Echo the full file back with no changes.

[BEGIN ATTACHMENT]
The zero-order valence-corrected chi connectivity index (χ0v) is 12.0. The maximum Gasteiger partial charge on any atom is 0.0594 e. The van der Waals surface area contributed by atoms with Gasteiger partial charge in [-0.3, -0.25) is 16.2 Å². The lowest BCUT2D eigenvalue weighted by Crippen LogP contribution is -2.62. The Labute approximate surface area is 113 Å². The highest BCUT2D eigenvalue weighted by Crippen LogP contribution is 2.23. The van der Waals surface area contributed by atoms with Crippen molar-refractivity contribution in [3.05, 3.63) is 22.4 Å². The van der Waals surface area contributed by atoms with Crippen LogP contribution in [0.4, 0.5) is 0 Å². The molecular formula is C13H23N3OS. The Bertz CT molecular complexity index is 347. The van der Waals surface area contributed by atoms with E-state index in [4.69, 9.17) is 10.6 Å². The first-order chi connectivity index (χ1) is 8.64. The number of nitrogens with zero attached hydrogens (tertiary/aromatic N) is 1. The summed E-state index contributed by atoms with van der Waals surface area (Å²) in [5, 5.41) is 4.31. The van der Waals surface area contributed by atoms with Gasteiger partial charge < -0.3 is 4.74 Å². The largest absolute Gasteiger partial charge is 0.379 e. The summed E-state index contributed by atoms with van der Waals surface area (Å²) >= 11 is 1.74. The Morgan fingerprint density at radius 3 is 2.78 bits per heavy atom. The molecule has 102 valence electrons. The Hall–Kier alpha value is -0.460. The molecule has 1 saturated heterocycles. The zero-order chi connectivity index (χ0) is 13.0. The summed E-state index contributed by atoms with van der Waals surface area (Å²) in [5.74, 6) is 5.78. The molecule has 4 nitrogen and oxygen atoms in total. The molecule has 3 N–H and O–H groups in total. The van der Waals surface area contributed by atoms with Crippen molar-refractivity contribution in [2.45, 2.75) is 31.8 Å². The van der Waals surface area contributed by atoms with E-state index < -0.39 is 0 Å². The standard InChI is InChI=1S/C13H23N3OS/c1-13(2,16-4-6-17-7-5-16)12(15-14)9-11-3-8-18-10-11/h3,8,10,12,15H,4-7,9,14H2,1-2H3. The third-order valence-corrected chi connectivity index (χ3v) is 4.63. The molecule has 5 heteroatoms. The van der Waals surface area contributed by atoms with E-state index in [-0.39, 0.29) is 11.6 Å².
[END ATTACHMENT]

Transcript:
The zero-order valence-corrected chi connectivity index (χ0v) is 12.0. The maximum Gasteiger partial charge on any atom is 0.0594 e. The van der Waals surface area contributed by atoms with Gasteiger partial charge in [-0.3, -0.25) is 16.2 Å². The lowest BCUT2D eigenvalue weighted by Crippen LogP contribution is -2.62. The Labute approximate surface area is 113 Å². The highest BCUT2D eigenvalue weighted by Crippen LogP contribution is 2.23. The van der Waals surface area contributed by atoms with Crippen molar-refractivity contribution in [3.05, 3.63) is 22.4 Å². The van der Waals surface area contributed by atoms with Crippen LogP contribution in [0.4, 0.5) is 0 Å². The molecular formula is C13H23N3OS. The Bertz CT molecular complexity index is 347. The van der Waals surface area contributed by atoms with E-state index in [4.69, 9.17) is 10.6 Å². The first-order chi connectivity index (χ1) is 8.64. The number of nitrogens with zero attached hydrogens (tertiary/aromatic N) is 1. The summed E-state index contributed by atoms with van der Waals surface area (Å²) in [5, 5.41) is 4.31. The van der Waals surface area contributed by atoms with Gasteiger partial charge < -0.3 is 4.74 Å². The largest absolute Gasteiger partial charge is 0.379 e. The summed E-state index contributed by atoms with van der Waals surface area (Å²) >= 11 is 1.74. The Morgan fingerprint density at radius 3 is 2.78 bits per heavy atom. The molecule has 102 valence electrons. The Hall–Kier alpha value is -0.460. The molecule has 1 saturated heterocycles. The zero-order chi connectivity index (χ0) is 13.0. The summed E-state index contributed by atoms with van der Waals surface area (Å²) in [5.74, 6) is 5.78. The molecule has 4 nitrogen and oxygen atoms in total. The molecule has 3 N–H and O–H groups in total. The van der Waals surface area contributed by atoms with Crippen molar-refractivity contribution in [2.45, 2.75) is 31.8 Å². The van der Waals surface area contributed by atoms with E-state index < -0.39 is 0 Å². The standard InChI is InChI=1S/C13H23N3OS/c1-13(2,16-4-6-17-7-5-16)12(15-14)9-11-3-8-18-10-11/h3,8,10,12,15H,4-7,9,14H2,1-2H3. The third-order valence-corrected chi connectivity index (χ3v) is 4.63. The molecule has 5 heteroatoms. The van der Waals surface area contributed by atoms with E-state index in [-0.39, 0.29) is 11.6 Å².